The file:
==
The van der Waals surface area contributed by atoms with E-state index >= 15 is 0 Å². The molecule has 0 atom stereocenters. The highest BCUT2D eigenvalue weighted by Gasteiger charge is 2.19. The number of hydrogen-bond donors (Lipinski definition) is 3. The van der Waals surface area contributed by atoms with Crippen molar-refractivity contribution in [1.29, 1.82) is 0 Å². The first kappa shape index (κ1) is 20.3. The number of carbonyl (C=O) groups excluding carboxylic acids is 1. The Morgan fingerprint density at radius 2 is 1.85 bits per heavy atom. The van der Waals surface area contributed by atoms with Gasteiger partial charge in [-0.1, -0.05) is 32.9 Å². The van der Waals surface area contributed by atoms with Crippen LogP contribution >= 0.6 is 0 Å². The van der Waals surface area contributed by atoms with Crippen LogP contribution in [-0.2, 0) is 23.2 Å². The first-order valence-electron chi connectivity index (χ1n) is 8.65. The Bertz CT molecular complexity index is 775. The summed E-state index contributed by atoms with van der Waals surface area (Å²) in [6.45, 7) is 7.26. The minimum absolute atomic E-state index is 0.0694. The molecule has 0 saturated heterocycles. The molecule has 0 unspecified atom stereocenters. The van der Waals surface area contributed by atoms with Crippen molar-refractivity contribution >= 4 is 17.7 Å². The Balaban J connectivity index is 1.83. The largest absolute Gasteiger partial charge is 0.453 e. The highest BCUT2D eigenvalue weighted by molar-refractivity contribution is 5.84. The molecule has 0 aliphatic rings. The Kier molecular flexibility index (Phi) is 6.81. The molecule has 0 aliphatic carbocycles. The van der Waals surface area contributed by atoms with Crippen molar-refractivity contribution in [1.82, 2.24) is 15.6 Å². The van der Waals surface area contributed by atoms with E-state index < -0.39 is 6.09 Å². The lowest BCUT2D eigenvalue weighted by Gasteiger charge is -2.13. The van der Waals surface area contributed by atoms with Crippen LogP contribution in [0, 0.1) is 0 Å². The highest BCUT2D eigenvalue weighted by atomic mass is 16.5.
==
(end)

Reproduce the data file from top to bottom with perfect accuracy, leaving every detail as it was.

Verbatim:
The van der Waals surface area contributed by atoms with E-state index >= 15 is 0 Å². The molecule has 0 atom stereocenters. The highest BCUT2D eigenvalue weighted by Gasteiger charge is 2.19. The number of hydrogen-bond donors (Lipinski definition) is 3. The van der Waals surface area contributed by atoms with Crippen molar-refractivity contribution in [1.29, 1.82) is 0 Å². The first kappa shape index (κ1) is 20.3. The number of carbonyl (C=O) groups excluding carboxylic acids is 1. The Morgan fingerprint density at radius 2 is 1.85 bits per heavy atom. The van der Waals surface area contributed by atoms with Gasteiger partial charge in [-0.1, -0.05) is 32.9 Å². The van der Waals surface area contributed by atoms with Crippen LogP contribution >= 0.6 is 0 Å². The van der Waals surface area contributed by atoms with Crippen LogP contribution in [-0.2, 0) is 23.2 Å². The first-order valence-electron chi connectivity index (χ1n) is 8.65. The Bertz CT molecular complexity index is 775. The summed E-state index contributed by atoms with van der Waals surface area (Å²) in [6.45, 7) is 7.26. The minimum absolute atomic E-state index is 0.0694. The molecule has 0 saturated heterocycles. The molecule has 0 unspecified atom stereocenters. The van der Waals surface area contributed by atoms with Crippen molar-refractivity contribution >= 4 is 17.7 Å². The Balaban J connectivity index is 1.83. The largest absolute Gasteiger partial charge is 0.453 e. The highest BCUT2D eigenvalue weighted by molar-refractivity contribution is 5.84. The molecule has 0 aliphatic rings. The Kier molecular flexibility index (Phi) is 6.81. The molecule has 0 aliphatic carbocycles. The van der Waals surface area contributed by atoms with Crippen molar-refractivity contribution in [1.82, 2.24) is 15.6 Å². The van der Waals surface area contributed by atoms with E-state index < -0.39 is 6.09 Å². The lowest BCUT2D eigenvalue weighted by Gasteiger charge is -2.13. The van der Waals surface area contributed by atoms with Crippen LogP contribution in [0, 0.1) is 0 Å². The highest BCUT2D eigenvalue weighted by atomic mass is 16.5.